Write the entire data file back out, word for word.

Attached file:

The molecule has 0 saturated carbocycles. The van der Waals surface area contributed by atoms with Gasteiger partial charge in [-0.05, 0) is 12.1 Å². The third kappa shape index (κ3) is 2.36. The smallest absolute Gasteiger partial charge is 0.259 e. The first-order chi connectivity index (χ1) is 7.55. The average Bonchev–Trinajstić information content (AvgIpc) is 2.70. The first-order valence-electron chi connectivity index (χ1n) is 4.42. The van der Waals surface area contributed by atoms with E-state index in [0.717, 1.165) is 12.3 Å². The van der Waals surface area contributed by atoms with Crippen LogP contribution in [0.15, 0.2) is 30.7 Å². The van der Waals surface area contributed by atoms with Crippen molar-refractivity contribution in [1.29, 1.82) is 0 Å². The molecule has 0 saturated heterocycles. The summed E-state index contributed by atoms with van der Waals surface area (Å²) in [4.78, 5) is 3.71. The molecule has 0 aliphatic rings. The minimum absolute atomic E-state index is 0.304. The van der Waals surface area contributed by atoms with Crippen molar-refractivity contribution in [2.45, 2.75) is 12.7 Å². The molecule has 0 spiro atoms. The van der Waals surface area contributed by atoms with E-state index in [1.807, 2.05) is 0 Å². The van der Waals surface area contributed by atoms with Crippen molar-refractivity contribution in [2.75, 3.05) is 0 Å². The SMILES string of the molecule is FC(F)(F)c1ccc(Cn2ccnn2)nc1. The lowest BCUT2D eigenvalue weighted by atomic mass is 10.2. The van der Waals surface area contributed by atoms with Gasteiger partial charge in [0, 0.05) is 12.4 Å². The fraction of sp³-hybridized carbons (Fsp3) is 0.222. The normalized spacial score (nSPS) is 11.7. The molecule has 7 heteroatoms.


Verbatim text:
The molecule has 0 saturated carbocycles. The van der Waals surface area contributed by atoms with Gasteiger partial charge in [-0.05, 0) is 12.1 Å². The third kappa shape index (κ3) is 2.36. The smallest absolute Gasteiger partial charge is 0.259 e. The first-order chi connectivity index (χ1) is 7.55. The average Bonchev–Trinajstić information content (AvgIpc) is 2.70. The first-order valence-electron chi connectivity index (χ1n) is 4.42. The van der Waals surface area contributed by atoms with E-state index in [0.717, 1.165) is 12.3 Å². The van der Waals surface area contributed by atoms with Crippen LogP contribution in [0.15, 0.2) is 30.7 Å². The van der Waals surface area contributed by atoms with Crippen molar-refractivity contribution in [1.29, 1.82) is 0 Å². The molecule has 0 saturated heterocycles. The summed E-state index contributed by atoms with van der Waals surface area (Å²) in [4.78, 5) is 3.71. The molecule has 0 aliphatic rings. The minimum absolute atomic E-state index is 0.304. The van der Waals surface area contributed by atoms with Crippen molar-refractivity contribution in [2.45, 2.75) is 12.7 Å². The molecule has 0 spiro atoms. The van der Waals surface area contributed by atoms with E-state index in [1.807, 2.05) is 0 Å². The van der Waals surface area contributed by atoms with Crippen molar-refractivity contribution in [2.75, 3.05) is 0 Å². The SMILES string of the molecule is FC(F)(F)c1ccc(Cn2ccnn2)nc1. The lowest BCUT2D eigenvalue weighted by atomic mass is 10.2. The van der Waals surface area contributed by atoms with Gasteiger partial charge in [0, 0.05) is 12.4 Å². The fraction of sp³-hybridized carbons (Fsp3) is 0.222. The normalized spacial score (nSPS) is 11.7. The molecule has 7 heteroatoms.